National Fisherman

The York County Planning Commission says it favors establishing performance standards for agricultural operations — namely oyster farms — rejecting two of the three options that the Board of Supervisors asked it to study.
 
The county has been in a long, drawn-out legal battle with two at-home oyster farmers, who the state Supreme Court ruled must get permits to continue their operations. With a change in state law taking effect Jan. 1 that removes the county's ability to require these permits, it is scrambling to come up with a way to oversee these operations in residential districts.
 
So the supervisors asked its planners to look at three options: strike agriculture and aquaculture completely from residentially zoned districts; create a new residential district that does not allow either practice; or establish standards such as minimum lot size, setbacks and buffering for such operations.
 
The commission, during a work session Wednesday, said it doesn't favor either the first or second option.
 
Read the full story at Daily Press>>

National Fisherman Live

National Fisherman Live: 3/10/15

In this episode, Online Editor Leslie Taylor talks with Mike McLouglin, vice president of Dunlop Industrial and Protective Footwear.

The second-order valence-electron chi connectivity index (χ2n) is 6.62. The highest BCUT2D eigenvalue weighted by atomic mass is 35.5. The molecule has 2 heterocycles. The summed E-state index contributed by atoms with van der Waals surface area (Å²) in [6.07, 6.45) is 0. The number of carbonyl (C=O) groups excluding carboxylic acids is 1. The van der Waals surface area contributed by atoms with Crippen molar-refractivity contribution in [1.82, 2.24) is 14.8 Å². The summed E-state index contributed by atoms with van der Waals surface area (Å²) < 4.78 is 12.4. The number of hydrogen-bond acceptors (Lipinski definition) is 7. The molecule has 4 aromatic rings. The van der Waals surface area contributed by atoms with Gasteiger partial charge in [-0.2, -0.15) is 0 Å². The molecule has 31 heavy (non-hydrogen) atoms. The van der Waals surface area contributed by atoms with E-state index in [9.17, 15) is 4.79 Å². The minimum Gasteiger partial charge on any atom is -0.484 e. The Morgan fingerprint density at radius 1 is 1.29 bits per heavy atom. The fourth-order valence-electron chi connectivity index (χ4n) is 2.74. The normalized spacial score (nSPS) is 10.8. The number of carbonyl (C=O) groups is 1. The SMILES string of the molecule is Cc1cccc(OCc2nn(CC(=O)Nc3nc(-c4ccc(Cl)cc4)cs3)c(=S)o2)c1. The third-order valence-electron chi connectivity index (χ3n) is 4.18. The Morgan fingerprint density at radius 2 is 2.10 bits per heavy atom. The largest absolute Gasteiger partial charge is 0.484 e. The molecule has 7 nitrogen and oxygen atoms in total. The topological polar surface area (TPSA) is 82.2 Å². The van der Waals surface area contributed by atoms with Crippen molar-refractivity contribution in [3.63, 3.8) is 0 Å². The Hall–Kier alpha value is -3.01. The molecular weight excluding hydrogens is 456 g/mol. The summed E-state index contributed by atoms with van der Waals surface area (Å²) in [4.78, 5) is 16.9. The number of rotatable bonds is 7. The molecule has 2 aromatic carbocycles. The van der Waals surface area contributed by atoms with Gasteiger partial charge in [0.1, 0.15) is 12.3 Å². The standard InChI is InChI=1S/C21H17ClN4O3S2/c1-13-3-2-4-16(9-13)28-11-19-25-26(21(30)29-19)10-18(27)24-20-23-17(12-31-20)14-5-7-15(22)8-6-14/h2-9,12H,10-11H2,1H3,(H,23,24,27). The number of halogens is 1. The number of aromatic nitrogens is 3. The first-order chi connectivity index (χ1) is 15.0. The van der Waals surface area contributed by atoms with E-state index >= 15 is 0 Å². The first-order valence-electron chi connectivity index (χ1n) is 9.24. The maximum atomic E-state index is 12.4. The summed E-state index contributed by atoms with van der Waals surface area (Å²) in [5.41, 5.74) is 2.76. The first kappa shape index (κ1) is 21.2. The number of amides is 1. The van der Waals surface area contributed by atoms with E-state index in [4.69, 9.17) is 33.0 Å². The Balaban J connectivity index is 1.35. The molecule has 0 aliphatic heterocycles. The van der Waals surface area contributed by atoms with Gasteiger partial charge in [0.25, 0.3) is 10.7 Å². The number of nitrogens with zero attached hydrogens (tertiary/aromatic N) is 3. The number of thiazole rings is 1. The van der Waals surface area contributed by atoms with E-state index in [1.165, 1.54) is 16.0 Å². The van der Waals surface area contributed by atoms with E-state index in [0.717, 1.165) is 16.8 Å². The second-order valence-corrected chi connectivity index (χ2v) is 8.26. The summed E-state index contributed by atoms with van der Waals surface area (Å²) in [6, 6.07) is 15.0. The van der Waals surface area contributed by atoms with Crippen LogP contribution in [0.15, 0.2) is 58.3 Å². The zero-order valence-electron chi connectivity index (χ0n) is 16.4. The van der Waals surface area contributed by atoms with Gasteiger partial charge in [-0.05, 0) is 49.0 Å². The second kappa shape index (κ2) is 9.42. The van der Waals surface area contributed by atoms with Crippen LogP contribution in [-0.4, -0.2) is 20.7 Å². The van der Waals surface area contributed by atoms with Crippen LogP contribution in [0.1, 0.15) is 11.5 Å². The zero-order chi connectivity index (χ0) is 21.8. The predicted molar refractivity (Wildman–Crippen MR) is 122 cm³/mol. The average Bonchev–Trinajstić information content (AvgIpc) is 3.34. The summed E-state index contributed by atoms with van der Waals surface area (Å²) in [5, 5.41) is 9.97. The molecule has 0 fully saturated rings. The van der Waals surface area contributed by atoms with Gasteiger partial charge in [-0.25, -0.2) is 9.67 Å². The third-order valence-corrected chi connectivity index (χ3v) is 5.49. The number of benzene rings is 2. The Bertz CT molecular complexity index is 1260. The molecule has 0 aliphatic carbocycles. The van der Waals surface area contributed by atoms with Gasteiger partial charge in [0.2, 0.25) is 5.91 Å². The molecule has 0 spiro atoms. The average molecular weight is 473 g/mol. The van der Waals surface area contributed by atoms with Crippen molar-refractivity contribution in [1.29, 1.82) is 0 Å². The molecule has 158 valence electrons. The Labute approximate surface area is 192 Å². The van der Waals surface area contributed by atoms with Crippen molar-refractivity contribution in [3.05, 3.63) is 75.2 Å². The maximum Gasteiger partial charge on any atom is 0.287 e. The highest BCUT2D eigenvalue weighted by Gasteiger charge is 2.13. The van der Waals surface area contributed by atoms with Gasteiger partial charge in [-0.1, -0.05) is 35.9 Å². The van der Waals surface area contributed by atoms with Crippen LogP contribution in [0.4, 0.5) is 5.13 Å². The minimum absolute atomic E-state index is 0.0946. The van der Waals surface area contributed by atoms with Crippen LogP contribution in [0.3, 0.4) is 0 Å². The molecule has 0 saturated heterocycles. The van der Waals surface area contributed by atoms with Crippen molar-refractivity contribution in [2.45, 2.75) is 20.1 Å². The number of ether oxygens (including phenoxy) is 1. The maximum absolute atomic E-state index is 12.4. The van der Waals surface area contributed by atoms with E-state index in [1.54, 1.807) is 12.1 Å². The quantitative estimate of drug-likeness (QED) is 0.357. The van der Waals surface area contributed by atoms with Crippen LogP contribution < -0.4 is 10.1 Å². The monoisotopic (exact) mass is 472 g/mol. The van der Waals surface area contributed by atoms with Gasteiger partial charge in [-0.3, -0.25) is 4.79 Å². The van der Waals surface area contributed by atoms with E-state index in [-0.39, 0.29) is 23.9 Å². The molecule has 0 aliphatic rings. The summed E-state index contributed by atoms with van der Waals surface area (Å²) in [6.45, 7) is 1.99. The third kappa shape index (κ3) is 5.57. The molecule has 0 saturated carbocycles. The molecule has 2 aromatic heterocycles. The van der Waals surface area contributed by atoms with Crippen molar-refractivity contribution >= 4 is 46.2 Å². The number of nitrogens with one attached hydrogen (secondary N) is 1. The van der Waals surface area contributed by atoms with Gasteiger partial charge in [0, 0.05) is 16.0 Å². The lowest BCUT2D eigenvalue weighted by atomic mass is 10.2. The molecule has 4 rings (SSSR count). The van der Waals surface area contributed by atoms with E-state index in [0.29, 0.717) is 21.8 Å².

National Fisherman Live: 2/24/15

In this episode:

March date set for disaster aid dispersal
Oregon LNG project could disrupt fishing
NOAA tweaks gear marking requirement
N.C. launches first commercial/recreational dock
Spiny lobster traps limits not well received

Inside the Industry

NMFS announced two changes in regulations that apply to federal fishing permit holders starting Aug. 26.

First, they have eliminated the requirement for vessel owners to submit “did not fish” reports for the months or weeks when their vessel was not fishing.

Some of the restrictions for upgrading vessels listed on federal fishing permits have also been removed.

Read more...

Alaskans will meet with British Columbia’s Minister of Energy and Mines, Bill Bennett, when he visits Juneau next week and will ask him to support an international review of mine developments in northwest British Columbia, upstream from Southeast Alaska along the Taku, Stikine and Unuk transboundary rivers.

Some Alaska fishing and environmental groups believe an international review is the best way to develop specific, binding commitments to ensure clean water, salmon, jobs and traditional and customary practices are not harmed by British Columbia mines and that adequate financial assurances are in place up front to cover long-term monitoring and compensation for damages.

Read more...
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